Blackout after paraglider hit power lines
Published 21/08/2010 | 05:00
THE ESB was forced to cut electricity to 87 homes after a paraglider became entangled in power lines.
A report from the Air Accident Investigation Unit (AAIU) found that the incident happened after a pilot decided to practice a forced landing exercise at Salterstown in Co Louth on July 26 last year.
But he overshot the landing point and struck the overhead cables, causing the power blackout.
It said the 52-year old pilot, who was not named, crashed because his choice of landing field was "not optimum" and that he had over-focused on the landing area.
The pilot suffered no injuries in the incident but there was minor damage to the paraglider, including a burn hole to the canopy.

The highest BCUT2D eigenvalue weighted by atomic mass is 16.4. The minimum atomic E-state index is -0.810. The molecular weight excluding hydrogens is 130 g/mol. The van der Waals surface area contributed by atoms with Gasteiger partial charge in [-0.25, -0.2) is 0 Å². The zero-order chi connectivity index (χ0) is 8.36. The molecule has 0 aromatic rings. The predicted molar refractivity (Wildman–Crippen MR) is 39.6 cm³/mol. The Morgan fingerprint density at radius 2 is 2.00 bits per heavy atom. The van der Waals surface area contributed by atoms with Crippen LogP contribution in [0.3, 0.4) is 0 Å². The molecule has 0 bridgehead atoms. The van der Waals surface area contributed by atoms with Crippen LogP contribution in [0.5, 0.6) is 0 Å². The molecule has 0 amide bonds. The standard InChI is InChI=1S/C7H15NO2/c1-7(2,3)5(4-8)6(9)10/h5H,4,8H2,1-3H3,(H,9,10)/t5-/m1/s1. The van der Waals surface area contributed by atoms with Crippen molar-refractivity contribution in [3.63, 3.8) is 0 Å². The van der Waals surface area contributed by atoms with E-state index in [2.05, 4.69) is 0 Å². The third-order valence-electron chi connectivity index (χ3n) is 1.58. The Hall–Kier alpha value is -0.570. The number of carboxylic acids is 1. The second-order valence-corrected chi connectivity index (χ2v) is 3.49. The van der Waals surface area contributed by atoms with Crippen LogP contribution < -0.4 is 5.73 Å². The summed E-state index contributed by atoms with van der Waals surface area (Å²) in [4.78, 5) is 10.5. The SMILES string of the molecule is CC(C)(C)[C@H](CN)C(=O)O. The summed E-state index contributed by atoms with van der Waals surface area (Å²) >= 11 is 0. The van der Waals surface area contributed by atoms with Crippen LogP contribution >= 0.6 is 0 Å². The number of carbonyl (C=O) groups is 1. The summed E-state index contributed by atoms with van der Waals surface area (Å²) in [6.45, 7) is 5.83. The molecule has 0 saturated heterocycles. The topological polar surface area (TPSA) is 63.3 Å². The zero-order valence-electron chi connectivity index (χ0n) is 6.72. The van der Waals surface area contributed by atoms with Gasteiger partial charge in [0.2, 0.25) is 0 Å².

A powered paraglider consists of a canopy similar to a parachute, but designed so it performs like an aircraft wing and generates lift.
The pilot is suspended on an underslung harness, and direction and speed are controlled by pulling on toggles. It is driven by a propeller mounted in a protective cage.
The man, who had 87 hours of experience, took off in his paraglider at 8am, operating at about 500 feet.
After an hour he decided to conduct a landing exercise in a field he had previously used for this purpose "without experiencing any difficulties" before.
But, as he was landing, he noticed he was coming close to power lines. He stopped the engine and turned hard to avoid hitting them, but the canopy, or wing, became entangled in the lines.
"The pilot submitted a completed incident report form to the Air Accident Investigation Unit," the official investigation report said.
The document added: "He candidly stated that he became overly focused on his expected landing spot and had not kept a proper lookout for potential obstacles. He added it would be preferable to pick an obstacle-free field when conducting practice field-landing exercises."
The ESB was forced to de-power the 10KV (10,000 volt) lines to remove the canopy. As a consequence, 87 customers were without electricity for two hours.